At Pacific Medical Law we know that for kids, playing is not a luxury - it is their "work". It is how children learn to interact with their environment, develop physical skills and strength, expand their imagination and build friendships. It is indeed the essence of childhood. The importance of play in a child's life simply cannot be over-emphasized.
As part of our commitment to assist children living with cerebral palsy, both inside and outside the courtroom, the lawyers at Pacific Medical Law are once again participating in STEPtember - an annual fundraiser to raise funds and awareness for children living with cerebral palsy.
We are often asked by parents of children with cerebral palsy whether or not their child's cerebral palsy may have been preventable with appropriate medical care. This is a question rarely addressed by the child's treating physicians. Answering this question involves bringing together the medical opinions of a variety of carefully selected medical specialists who must each contribute their opinion on discrete areas of the medical care provided or the injury suffered by the child. Since this does not impact upon the medical treatment being provided to the child, this typically does not occur in the clinical setting. One exception is when the hospital performs a Quality Assurance Review in response to potential concerns about the quality of the medical care provided to a pregnant mother and/or her child; however, the results of these investigations are kept confidential and are not disclosed to the parents of the child with cerebral palsy.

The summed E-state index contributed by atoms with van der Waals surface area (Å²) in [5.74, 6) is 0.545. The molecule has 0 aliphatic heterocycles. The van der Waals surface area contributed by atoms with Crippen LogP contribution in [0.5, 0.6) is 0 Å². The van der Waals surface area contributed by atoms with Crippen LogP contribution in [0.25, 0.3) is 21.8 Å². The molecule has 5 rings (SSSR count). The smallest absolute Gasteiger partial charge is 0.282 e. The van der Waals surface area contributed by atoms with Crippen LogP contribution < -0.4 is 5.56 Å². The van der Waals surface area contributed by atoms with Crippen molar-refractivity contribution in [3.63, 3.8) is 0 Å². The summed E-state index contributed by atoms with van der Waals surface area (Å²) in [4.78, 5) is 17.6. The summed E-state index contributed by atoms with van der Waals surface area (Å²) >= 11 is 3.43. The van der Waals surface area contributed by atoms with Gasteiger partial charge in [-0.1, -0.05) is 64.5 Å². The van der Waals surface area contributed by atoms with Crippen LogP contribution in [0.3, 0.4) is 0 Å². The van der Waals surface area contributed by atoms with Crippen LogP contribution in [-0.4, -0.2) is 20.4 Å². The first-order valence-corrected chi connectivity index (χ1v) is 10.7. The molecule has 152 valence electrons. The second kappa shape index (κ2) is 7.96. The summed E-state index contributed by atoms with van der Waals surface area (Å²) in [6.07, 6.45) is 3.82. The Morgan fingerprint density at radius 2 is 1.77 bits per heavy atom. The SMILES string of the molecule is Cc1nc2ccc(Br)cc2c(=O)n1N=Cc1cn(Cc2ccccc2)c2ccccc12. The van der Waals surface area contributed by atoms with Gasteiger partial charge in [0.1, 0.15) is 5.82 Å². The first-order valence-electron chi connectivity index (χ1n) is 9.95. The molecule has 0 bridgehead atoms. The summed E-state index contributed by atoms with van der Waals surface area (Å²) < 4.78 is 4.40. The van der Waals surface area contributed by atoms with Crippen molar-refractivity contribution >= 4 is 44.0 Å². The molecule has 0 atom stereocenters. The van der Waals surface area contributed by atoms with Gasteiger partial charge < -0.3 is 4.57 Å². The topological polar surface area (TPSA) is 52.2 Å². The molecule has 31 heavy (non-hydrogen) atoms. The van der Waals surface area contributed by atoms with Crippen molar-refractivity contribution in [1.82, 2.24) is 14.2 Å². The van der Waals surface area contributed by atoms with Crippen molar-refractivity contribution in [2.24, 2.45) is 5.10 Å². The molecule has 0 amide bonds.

Pacific Medical Law has established a bursary fund in honor of Janna Epp, a beautiful, determined young girl with cerebral palsy, who faced challenges that few of us could imagine. Sadly, on October 11, 2012 Janna passed away.
Guest Contributor: Dan Chalcraft
The Centres for Disease Control and Prevention have recently released a report on the prevalence and characteristic of cerebral palsy in the United States. It has concluded that cerebral palsy remains the most common motor disability in childhood, and that children with cerebral palsy and their families continue to need support.